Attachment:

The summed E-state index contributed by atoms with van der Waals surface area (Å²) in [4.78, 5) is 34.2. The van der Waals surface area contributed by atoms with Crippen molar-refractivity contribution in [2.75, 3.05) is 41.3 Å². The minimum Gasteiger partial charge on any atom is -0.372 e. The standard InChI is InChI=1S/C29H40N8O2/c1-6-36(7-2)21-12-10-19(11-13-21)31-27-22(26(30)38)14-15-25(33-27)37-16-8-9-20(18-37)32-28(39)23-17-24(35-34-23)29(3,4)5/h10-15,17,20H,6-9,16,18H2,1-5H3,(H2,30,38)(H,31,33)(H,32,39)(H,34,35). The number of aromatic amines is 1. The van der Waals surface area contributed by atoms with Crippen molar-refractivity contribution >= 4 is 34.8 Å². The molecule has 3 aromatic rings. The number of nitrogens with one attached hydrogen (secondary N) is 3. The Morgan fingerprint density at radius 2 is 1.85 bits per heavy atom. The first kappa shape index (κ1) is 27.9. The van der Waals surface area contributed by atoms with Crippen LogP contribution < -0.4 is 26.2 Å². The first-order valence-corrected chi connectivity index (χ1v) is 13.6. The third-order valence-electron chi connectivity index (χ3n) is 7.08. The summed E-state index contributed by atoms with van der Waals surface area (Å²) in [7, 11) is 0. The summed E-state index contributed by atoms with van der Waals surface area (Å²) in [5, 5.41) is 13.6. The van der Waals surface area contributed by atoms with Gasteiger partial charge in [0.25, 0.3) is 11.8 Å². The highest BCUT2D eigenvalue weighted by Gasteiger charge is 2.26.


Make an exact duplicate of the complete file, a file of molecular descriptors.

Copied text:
The summed E-state index contributed by atoms with van der Waals surface area (Å²) in [4.78, 5) is 34.2. The van der Waals surface area contributed by atoms with Crippen molar-refractivity contribution in [2.75, 3.05) is 41.3 Å². The minimum Gasteiger partial charge on any atom is -0.372 e. The standard InChI is InChI=1S/C29H40N8O2/c1-6-36(7-2)21-12-10-19(11-13-21)31-27-22(26(30)38)14-15-25(33-27)37-16-8-9-20(18-37)32-28(39)23-17-24(35-34-23)29(3,4)5/h10-15,17,20H,6-9,16,18H2,1-5H3,(H2,30,38)(H,31,33)(H,32,39)(H,34,35). The number of aromatic amines is 1. The van der Waals surface area contributed by atoms with Crippen molar-refractivity contribution >= 4 is 34.8 Å². The molecule has 3 aromatic rings. The number of nitrogens with one attached hydrogen (secondary N) is 3. The Morgan fingerprint density at radius 2 is 1.85 bits per heavy atom. The first kappa shape index (κ1) is 27.9. The van der Waals surface area contributed by atoms with Crippen LogP contribution < -0.4 is 26.2 Å². The first-order valence-corrected chi connectivity index (χ1v) is 13.6. The third-order valence-electron chi connectivity index (χ3n) is 7.08. The summed E-state index contributed by atoms with van der Waals surface area (Å²) in [7, 11) is 0. The summed E-state index contributed by atoms with van der Waals surface area (Å²) in [5, 5.41) is 13.6. The van der Waals surface area contributed by atoms with Gasteiger partial charge in [0.25, 0.3) is 11.8 Å². The highest BCUT2D eigenvalue weighted by Gasteiger charge is 2.26.